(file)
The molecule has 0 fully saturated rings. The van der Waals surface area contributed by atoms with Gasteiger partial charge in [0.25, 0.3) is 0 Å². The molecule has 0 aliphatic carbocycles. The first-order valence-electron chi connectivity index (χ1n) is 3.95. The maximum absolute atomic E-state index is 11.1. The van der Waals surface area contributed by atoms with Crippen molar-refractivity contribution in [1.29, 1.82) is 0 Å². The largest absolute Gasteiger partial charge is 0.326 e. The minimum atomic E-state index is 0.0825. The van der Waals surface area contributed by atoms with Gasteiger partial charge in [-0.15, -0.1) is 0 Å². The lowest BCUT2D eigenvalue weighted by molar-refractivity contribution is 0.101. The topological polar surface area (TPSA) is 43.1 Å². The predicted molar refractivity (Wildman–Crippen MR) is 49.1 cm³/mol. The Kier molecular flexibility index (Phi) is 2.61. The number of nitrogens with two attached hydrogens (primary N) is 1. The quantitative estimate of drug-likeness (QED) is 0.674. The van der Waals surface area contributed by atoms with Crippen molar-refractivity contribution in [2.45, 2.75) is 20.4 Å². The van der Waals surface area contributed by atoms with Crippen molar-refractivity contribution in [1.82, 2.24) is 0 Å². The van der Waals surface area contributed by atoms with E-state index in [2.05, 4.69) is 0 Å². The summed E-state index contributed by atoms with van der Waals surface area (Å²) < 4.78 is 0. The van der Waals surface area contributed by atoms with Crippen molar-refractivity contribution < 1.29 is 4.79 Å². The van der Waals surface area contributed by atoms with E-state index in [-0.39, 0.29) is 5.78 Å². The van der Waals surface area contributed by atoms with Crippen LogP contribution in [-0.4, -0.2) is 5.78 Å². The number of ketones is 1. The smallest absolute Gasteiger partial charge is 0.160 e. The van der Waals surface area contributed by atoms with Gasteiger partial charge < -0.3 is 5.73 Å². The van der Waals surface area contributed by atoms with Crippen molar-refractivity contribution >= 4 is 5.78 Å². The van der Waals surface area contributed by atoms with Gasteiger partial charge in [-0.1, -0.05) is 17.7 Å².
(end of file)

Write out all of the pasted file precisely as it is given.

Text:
The molecule has 0 fully saturated rings. The van der Waals surface area contributed by atoms with Gasteiger partial charge in [0.25, 0.3) is 0 Å². The molecule has 0 aliphatic carbocycles. The first-order valence-electron chi connectivity index (χ1n) is 3.95. The maximum absolute atomic E-state index is 11.1. The van der Waals surface area contributed by atoms with Crippen molar-refractivity contribution in [1.29, 1.82) is 0 Å². The largest absolute Gasteiger partial charge is 0.326 e. The minimum atomic E-state index is 0.0825. The van der Waals surface area contributed by atoms with Gasteiger partial charge in [-0.15, -0.1) is 0 Å². The lowest BCUT2D eigenvalue weighted by molar-refractivity contribution is 0.101. The topological polar surface area (TPSA) is 43.1 Å². The predicted molar refractivity (Wildman–Crippen MR) is 49.1 cm³/mol. The Kier molecular flexibility index (Phi) is 2.61. The number of nitrogens with two attached hydrogens (primary N) is 1. The quantitative estimate of drug-likeness (QED) is 0.674. The van der Waals surface area contributed by atoms with Crippen molar-refractivity contribution in [2.45, 2.75) is 20.4 Å². The van der Waals surface area contributed by atoms with Crippen molar-refractivity contribution in [1.82, 2.24) is 0 Å². The van der Waals surface area contributed by atoms with E-state index in [2.05, 4.69) is 0 Å². The summed E-state index contributed by atoms with van der Waals surface area (Å²) < 4.78 is 0. The van der Waals surface area contributed by atoms with Crippen molar-refractivity contribution < 1.29 is 4.79 Å². The van der Waals surface area contributed by atoms with E-state index in [-0.39, 0.29) is 5.78 Å². The van der Waals surface area contributed by atoms with Crippen LogP contribution in [-0.4, -0.2) is 5.78 Å². The number of ketones is 1. The smallest absolute Gasteiger partial charge is 0.160 e. The van der Waals surface area contributed by atoms with Gasteiger partial charge < -0.3 is 5.73 Å². The van der Waals surface area contributed by atoms with Crippen molar-refractivity contribution >= 4 is 5.78 Å². The van der Waals surface area contributed by atoms with Gasteiger partial charge in [-0.1, -0.05) is 17.7 Å².